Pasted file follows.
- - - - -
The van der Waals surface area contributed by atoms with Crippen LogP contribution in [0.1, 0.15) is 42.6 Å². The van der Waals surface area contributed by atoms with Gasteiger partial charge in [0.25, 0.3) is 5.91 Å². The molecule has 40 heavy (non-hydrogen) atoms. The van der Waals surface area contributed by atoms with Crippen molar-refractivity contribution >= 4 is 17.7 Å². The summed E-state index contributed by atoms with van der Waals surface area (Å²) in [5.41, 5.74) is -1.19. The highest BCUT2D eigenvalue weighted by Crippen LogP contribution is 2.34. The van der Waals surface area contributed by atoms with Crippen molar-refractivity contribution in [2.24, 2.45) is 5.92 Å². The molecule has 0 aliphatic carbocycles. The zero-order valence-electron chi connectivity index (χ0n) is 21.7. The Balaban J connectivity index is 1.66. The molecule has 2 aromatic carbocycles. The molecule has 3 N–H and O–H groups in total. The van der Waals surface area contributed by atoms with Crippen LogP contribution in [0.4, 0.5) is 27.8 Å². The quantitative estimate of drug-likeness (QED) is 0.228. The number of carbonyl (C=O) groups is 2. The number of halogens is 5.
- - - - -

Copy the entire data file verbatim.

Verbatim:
The van der Waals surface area contributed by atoms with Crippen LogP contribution in [0.1, 0.15) is 42.6 Å². The van der Waals surface area contributed by atoms with Gasteiger partial charge in [0.25, 0.3) is 5.91 Å². The molecule has 40 heavy (non-hydrogen) atoms. The van der Waals surface area contributed by atoms with Crippen molar-refractivity contribution >= 4 is 17.7 Å². The summed E-state index contributed by atoms with van der Waals surface area (Å²) in [5.41, 5.74) is -1.19. The highest BCUT2D eigenvalue weighted by Crippen LogP contribution is 2.34. The van der Waals surface area contributed by atoms with Crippen molar-refractivity contribution in [2.24, 2.45) is 5.92 Å². The molecule has 0 aliphatic carbocycles. The zero-order valence-electron chi connectivity index (χ0n) is 21.7. The Balaban J connectivity index is 1.66. The molecule has 2 aromatic carbocycles. The molecule has 3 N–H and O–H groups in total. The van der Waals surface area contributed by atoms with Crippen LogP contribution in [0.4, 0.5) is 27.8 Å². The quantitative estimate of drug-likeness (QED) is 0.228. The number of carbonyl (C=O) groups is 2. The number of halogens is 5.